There was a ticking time bomb in Manchester. The old manufacturing city had become a safe space for Libyan Islamic terrorists with the knowledge and complicity of British authorities.
Before being one of the FBI’s Most Wanted Terrorists, Osama bin Laden’s Libyan body double had been living in Manchester. Anas al-Libi, a Libyan Al Qaeda terrorist, had received political asylum in the UK. Two years after he masterminded the bombings of American embassies in Africa, Manchester police turned up what would become known as the Manchester Document in his possession.
“Explosives are the safest weapon for the holy warriors. They strike the enemy with sheer terror and fright,” the Al Qaeda manual advised.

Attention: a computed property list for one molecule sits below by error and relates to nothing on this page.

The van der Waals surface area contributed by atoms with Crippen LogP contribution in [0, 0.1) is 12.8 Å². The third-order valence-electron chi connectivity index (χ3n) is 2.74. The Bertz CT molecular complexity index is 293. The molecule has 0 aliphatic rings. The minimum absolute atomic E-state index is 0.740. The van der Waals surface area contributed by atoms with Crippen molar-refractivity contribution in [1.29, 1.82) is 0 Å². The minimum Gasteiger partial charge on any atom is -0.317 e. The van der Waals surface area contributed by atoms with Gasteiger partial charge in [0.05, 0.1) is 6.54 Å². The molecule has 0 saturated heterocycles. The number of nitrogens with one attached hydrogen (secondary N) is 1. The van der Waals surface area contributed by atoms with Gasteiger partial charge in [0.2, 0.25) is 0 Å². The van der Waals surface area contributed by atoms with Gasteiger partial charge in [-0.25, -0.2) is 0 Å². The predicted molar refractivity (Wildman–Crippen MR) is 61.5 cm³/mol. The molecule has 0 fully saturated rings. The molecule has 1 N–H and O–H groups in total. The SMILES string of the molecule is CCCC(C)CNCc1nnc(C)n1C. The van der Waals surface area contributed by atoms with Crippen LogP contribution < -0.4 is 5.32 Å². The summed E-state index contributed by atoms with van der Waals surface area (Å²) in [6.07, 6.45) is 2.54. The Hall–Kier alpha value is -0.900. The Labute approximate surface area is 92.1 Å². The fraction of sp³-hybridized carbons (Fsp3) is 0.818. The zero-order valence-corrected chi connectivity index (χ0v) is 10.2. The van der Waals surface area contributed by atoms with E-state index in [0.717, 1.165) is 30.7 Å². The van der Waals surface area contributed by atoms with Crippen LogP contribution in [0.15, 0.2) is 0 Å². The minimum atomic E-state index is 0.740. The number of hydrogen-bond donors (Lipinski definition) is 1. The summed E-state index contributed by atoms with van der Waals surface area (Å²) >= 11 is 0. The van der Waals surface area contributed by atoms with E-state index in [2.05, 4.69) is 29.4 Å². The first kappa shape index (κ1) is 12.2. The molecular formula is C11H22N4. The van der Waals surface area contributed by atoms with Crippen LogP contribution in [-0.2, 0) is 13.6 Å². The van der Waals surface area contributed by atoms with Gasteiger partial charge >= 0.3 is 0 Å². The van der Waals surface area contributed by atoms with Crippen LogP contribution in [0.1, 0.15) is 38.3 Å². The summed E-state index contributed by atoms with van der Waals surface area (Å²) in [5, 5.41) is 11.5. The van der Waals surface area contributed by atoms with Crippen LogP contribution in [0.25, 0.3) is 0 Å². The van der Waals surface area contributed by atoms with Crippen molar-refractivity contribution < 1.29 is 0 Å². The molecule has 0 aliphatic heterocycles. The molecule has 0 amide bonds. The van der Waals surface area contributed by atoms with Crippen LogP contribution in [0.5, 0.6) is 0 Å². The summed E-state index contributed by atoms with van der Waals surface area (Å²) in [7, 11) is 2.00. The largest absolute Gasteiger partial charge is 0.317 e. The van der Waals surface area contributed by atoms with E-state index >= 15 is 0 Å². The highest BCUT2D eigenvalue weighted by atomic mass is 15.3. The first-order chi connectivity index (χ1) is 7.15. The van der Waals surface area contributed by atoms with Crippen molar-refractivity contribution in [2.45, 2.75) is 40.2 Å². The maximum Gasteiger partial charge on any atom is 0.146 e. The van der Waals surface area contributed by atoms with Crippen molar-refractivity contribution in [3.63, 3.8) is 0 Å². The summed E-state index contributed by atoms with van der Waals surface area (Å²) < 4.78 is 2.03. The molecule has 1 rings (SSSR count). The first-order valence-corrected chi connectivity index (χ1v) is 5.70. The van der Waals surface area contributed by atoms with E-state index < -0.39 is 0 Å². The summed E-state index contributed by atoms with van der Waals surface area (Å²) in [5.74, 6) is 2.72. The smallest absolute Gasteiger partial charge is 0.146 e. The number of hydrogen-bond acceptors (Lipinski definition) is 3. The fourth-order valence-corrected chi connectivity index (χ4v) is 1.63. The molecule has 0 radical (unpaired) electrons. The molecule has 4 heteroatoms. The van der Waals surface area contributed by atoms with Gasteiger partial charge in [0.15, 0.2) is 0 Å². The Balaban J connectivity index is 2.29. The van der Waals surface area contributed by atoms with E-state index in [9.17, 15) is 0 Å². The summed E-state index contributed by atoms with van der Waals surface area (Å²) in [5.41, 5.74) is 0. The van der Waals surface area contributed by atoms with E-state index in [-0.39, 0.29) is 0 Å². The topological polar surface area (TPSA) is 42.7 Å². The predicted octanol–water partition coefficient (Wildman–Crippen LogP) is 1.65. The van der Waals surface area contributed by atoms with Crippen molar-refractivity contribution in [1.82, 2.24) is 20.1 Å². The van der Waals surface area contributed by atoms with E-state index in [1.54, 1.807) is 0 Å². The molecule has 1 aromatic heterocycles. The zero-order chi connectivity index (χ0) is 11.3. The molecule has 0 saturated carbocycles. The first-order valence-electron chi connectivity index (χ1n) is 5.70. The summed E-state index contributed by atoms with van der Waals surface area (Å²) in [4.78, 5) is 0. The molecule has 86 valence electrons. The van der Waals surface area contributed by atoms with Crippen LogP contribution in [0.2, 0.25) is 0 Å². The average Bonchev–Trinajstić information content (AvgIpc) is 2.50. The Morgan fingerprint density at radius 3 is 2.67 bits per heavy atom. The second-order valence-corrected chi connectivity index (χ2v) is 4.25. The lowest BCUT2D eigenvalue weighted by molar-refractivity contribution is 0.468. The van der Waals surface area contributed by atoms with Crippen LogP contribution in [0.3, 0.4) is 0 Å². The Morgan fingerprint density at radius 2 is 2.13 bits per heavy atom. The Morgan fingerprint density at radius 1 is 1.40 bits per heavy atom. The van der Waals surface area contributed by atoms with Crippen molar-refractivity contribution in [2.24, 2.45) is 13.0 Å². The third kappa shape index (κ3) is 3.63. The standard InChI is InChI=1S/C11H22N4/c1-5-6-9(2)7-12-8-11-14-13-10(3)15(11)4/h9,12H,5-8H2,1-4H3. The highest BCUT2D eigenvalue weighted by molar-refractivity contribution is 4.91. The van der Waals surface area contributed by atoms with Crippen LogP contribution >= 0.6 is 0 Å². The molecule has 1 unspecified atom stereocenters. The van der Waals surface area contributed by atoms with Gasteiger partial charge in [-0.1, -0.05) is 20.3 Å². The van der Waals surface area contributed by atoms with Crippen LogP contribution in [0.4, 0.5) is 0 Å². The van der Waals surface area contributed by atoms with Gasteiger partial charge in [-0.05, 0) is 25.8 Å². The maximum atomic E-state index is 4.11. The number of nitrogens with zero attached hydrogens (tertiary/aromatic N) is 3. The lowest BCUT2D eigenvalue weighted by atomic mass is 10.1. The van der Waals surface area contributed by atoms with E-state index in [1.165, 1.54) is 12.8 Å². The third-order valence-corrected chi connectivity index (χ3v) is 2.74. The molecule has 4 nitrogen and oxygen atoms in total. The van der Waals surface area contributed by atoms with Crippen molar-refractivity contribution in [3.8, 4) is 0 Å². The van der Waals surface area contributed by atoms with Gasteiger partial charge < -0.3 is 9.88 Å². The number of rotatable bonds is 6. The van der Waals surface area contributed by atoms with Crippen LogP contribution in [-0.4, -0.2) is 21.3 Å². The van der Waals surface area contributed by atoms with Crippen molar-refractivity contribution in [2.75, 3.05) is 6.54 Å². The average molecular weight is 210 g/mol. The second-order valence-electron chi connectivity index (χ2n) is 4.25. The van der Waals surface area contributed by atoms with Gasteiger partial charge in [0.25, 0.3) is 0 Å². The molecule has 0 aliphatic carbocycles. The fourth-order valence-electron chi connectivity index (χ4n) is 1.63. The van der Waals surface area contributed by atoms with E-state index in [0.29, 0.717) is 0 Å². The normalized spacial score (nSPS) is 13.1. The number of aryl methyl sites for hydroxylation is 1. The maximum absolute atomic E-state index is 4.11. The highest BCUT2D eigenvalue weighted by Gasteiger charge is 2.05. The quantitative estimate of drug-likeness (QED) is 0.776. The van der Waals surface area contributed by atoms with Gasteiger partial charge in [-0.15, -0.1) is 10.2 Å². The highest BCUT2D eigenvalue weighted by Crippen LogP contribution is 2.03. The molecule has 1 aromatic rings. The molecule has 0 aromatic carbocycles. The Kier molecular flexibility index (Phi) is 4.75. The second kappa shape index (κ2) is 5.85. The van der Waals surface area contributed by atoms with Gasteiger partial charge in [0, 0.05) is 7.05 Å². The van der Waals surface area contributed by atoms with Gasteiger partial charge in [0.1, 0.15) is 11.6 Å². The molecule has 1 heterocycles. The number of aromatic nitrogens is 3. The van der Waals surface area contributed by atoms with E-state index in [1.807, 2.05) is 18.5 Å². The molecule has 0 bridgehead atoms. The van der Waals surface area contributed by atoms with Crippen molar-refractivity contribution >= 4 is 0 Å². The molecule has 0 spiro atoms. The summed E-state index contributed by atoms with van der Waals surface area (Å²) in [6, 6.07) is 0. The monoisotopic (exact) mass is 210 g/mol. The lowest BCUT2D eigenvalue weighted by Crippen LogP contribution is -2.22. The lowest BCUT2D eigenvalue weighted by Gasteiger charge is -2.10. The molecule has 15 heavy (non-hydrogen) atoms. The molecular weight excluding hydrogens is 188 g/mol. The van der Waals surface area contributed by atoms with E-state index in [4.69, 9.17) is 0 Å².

This was the advice that the “holy warriors” of Islam utilized against teenage girls in Manchester. The Islamic terrorist who carried out the massacre was a scion of the same terror group as Anas al-Libi.
When American forces finally caught up to Anas al-Libi, he was with the Libyan Islamic Fighting Group. But the LIFG was just as active in Manchester as it was in Tripoli. Manchester had long been a base for the Islamist terror group. And it comes as little surprise that Ramadan Abedi, the father of Manchester Arena suicide bomber Salman Abedi, currently in Libya, was also allegedly an LIFG member.
Despite LIFG’s blatant affiliation with Al Qaeda, its members were freely able to operate in the UK. Manchester, with its expat Libyan community, was a perfect base for the Islamic terror group.
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